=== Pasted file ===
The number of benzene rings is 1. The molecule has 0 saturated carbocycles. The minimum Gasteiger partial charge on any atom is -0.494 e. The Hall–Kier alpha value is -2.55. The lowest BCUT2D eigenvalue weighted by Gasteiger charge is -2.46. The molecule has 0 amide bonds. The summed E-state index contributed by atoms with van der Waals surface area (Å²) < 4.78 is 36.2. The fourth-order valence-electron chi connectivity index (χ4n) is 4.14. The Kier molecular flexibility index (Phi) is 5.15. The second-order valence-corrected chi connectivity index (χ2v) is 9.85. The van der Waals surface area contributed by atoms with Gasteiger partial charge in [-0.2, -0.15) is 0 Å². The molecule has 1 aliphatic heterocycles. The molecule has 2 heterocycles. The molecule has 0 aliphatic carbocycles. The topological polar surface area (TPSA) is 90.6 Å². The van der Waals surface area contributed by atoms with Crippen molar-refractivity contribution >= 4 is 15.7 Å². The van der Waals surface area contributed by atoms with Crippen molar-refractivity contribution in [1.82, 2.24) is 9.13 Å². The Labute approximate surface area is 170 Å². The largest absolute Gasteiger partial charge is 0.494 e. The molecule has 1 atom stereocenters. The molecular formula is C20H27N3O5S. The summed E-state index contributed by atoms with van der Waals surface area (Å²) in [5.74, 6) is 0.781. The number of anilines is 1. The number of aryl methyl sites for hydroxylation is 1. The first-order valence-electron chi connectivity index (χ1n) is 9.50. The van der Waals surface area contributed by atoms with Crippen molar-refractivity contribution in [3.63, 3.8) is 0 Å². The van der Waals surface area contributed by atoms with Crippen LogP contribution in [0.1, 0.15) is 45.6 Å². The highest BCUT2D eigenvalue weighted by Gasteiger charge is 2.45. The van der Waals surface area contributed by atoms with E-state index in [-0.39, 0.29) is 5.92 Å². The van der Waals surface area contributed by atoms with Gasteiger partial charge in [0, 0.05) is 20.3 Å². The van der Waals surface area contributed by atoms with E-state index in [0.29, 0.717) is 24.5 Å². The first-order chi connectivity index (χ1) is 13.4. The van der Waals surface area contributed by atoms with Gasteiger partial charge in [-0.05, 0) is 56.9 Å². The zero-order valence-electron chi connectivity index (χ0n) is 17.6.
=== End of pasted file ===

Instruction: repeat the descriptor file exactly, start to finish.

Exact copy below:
The number of benzene rings is 1. The molecule has 0 saturated carbocycles. The minimum Gasteiger partial charge on any atom is -0.494 e. The Hall–Kier alpha value is -2.55. The lowest BCUT2D eigenvalue weighted by Gasteiger charge is -2.46. The molecule has 0 amide bonds. The summed E-state index contributed by atoms with van der Waals surface area (Å²) < 4.78 is 36.2. The fourth-order valence-electron chi connectivity index (χ4n) is 4.14. The Kier molecular flexibility index (Phi) is 5.15. The second-order valence-corrected chi connectivity index (χ2v) is 9.85. The van der Waals surface area contributed by atoms with Gasteiger partial charge in [-0.2, -0.15) is 0 Å². The molecule has 1 aliphatic heterocycles. The molecule has 2 heterocycles. The molecule has 0 aliphatic carbocycles. The topological polar surface area (TPSA) is 90.6 Å². The van der Waals surface area contributed by atoms with Crippen molar-refractivity contribution >= 4 is 15.7 Å². The van der Waals surface area contributed by atoms with Crippen molar-refractivity contribution in [1.82, 2.24) is 9.13 Å². The Labute approximate surface area is 170 Å². The largest absolute Gasteiger partial charge is 0.494 e. The molecule has 1 atom stereocenters. The molecular formula is C20H27N3O5S. The summed E-state index contributed by atoms with van der Waals surface area (Å²) in [5.74, 6) is 0.781. The number of anilines is 1. The number of aryl methyl sites for hydroxylation is 1. The first-order valence-electron chi connectivity index (χ1n) is 9.50. The van der Waals surface area contributed by atoms with Crippen molar-refractivity contribution in [3.63, 3.8) is 0 Å². The van der Waals surface area contributed by atoms with Crippen LogP contribution in [0.1, 0.15) is 45.6 Å². The highest BCUT2D eigenvalue weighted by Gasteiger charge is 2.45. The van der Waals surface area contributed by atoms with E-state index in [-0.39, 0.29) is 5.92 Å². The van der Waals surface area contributed by atoms with Gasteiger partial charge in [0, 0.05) is 20.3 Å². The van der Waals surface area contributed by atoms with E-state index in [0.29, 0.717) is 24.5 Å². The first-order chi connectivity index (χ1) is 13.4. The van der Waals surface area contributed by atoms with Gasteiger partial charge in [-0.05, 0) is 56.9 Å². The zero-order valence-electron chi connectivity index (χ0n) is 17.6.